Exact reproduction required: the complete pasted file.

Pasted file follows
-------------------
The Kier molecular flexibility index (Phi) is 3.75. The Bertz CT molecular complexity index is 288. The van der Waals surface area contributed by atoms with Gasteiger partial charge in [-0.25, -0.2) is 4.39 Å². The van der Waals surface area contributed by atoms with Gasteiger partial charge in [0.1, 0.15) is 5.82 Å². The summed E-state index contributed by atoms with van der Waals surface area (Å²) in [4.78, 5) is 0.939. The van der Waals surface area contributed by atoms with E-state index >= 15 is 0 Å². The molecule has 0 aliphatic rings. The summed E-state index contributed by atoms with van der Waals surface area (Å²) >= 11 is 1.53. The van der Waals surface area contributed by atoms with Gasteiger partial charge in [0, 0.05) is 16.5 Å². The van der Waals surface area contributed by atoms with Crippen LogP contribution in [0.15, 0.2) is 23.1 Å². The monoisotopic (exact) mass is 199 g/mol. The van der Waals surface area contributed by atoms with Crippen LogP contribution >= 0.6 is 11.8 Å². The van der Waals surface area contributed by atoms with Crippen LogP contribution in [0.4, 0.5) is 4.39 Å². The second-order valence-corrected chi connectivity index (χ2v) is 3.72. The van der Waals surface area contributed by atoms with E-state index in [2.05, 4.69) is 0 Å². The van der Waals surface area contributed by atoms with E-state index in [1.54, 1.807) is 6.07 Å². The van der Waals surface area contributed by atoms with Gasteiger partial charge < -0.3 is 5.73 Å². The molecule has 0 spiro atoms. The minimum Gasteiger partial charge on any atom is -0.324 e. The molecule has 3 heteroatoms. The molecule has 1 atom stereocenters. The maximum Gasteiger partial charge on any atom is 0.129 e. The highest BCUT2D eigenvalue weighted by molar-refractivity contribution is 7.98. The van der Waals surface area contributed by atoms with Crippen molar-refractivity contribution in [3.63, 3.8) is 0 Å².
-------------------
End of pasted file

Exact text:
The Kier molecular flexibility index (Phi) is 3.75. The Bertz CT molecular complexity index is 288. The van der Waals surface area contributed by atoms with Gasteiger partial charge in [-0.25, -0.2) is 4.39 Å². The van der Waals surface area contributed by atoms with Gasteiger partial charge in [0.1, 0.15) is 5.82 Å². The summed E-state index contributed by atoms with van der Waals surface area (Å²) in [4.78, 5) is 0.939. The van der Waals surface area contributed by atoms with E-state index >= 15 is 0 Å². The molecule has 0 aliphatic rings. The summed E-state index contributed by atoms with van der Waals surface area (Å²) >= 11 is 1.53. The van der Waals surface area contributed by atoms with Gasteiger partial charge in [0, 0.05) is 16.5 Å². The van der Waals surface area contributed by atoms with Crippen LogP contribution in [0.15, 0.2) is 23.1 Å². The monoisotopic (exact) mass is 199 g/mol. The van der Waals surface area contributed by atoms with Crippen LogP contribution >= 0.6 is 11.8 Å². The van der Waals surface area contributed by atoms with Crippen LogP contribution in [0.4, 0.5) is 4.39 Å². The second-order valence-corrected chi connectivity index (χ2v) is 3.72. The van der Waals surface area contributed by atoms with E-state index in [2.05, 4.69) is 0 Å². The van der Waals surface area contributed by atoms with E-state index in [1.54, 1.807) is 6.07 Å². The van der Waals surface area contributed by atoms with Gasteiger partial charge < -0.3 is 5.73 Å². The molecule has 0 spiro atoms. The minimum Gasteiger partial charge on any atom is -0.324 e. The molecule has 3 heteroatoms. The molecule has 1 atom stereocenters. The maximum Gasteiger partial charge on any atom is 0.129 e. The highest BCUT2D eigenvalue weighted by molar-refractivity contribution is 7.98. The van der Waals surface area contributed by atoms with Crippen molar-refractivity contribution in [3.63, 3.8) is 0 Å².